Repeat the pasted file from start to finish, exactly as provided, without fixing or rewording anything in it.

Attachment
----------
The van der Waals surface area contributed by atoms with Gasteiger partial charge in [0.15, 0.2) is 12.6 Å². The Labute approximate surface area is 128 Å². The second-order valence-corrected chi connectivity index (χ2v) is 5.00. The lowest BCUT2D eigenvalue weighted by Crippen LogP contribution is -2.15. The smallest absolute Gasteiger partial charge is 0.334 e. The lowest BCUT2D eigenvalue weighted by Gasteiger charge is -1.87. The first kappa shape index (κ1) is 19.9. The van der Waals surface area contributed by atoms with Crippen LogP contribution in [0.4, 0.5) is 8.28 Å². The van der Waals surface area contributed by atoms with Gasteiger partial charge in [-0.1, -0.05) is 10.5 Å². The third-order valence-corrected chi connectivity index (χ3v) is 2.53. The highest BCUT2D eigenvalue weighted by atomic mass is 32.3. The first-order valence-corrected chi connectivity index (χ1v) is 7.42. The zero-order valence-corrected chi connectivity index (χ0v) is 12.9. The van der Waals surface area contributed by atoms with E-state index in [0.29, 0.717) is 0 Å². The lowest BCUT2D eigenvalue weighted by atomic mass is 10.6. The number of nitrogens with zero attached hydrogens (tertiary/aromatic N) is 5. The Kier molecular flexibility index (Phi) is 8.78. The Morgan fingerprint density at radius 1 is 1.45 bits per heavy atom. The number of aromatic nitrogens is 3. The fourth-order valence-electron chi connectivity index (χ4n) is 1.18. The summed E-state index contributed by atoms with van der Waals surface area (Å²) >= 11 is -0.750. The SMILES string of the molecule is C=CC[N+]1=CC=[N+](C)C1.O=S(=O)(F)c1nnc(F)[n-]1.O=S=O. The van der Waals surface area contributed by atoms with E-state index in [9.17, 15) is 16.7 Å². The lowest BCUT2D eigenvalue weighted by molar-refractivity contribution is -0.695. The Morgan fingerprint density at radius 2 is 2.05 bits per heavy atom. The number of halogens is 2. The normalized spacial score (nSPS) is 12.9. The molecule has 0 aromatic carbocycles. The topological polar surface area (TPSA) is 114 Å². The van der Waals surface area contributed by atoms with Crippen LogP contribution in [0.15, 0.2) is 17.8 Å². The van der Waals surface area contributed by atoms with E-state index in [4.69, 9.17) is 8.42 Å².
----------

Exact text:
The van der Waals surface area contributed by atoms with Gasteiger partial charge in [0.15, 0.2) is 12.6 Å². The Labute approximate surface area is 128 Å². The second-order valence-corrected chi connectivity index (χ2v) is 5.00. The lowest BCUT2D eigenvalue weighted by Crippen LogP contribution is -2.15. The smallest absolute Gasteiger partial charge is 0.334 e. The lowest BCUT2D eigenvalue weighted by Gasteiger charge is -1.87. The first kappa shape index (κ1) is 19.9. The van der Waals surface area contributed by atoms with Crippen LogP contribution in [0.4, 0.5) is 8.28 Å². The van der Waals surface area contributed by atoms with Gasteiger partial charge in [-0.1, -0.05) is 10.5 Å². The third-order valence-corrected chi connectivity index (χ3v) is 2.53. The highest BCUT2D eigenvalue weighted by atomic mass is 32.3. The first-order valence-corrected chi connectivity index (χ1v) is 7.42. The zero-order valence-corrected chi connectivity index (χ0v) is 12.9. The van der Waals surface area contributed by atoms with E-state index in [0.29, 0.717) is 0 Å². The lowest BCUT2D eigenvalue weighted by atomic mass is 10.6. The number of nitrogens with zero attached hydrogens (tertiary/aromatic N) is 5. The Kier molecular flexibility index (Phi) is 8.78. The Morgan fingerprint density at radius 1 is 1.45 bits per heavy atom. The number of aromatic nitrogens is 3. The fourth-order valence-electron chi connectivity index (χ4n) is 1.18. The summed E-state index contributed by atoms with van der Waals surface area (Å²) >= 11 is -0.750. The SMILES string of the molecule is C=CC[N+]1=CC=[N+](C)C1.O=S(=O)(F)c1nnc(F)[n-]1.O=S=O. The van der Waals surface area contributed by atoms with E-state index in [9.17, 15) is 16.7 Å². The lowest BCUT2D eigenvalue weighted by molar-refractivity contribution is -0.695. The Morgan fingerprint density at radius 2 is 2.05 bits per heavy atom. The number of halogens is 2. The normalized spacial score (nSPS) is 12.9. The molecule has 0 aromatic carbocycles. The topological polar surface area (TPSA) is 114 Å². The van der Waals surface area contributed by atoms with Crippen LogP contribution in [0.15, 0.2) is 17.8 Å². The van der Waals surface area contributed by atoms with E-state index in [4.69, 9.17) is 8.42 Å².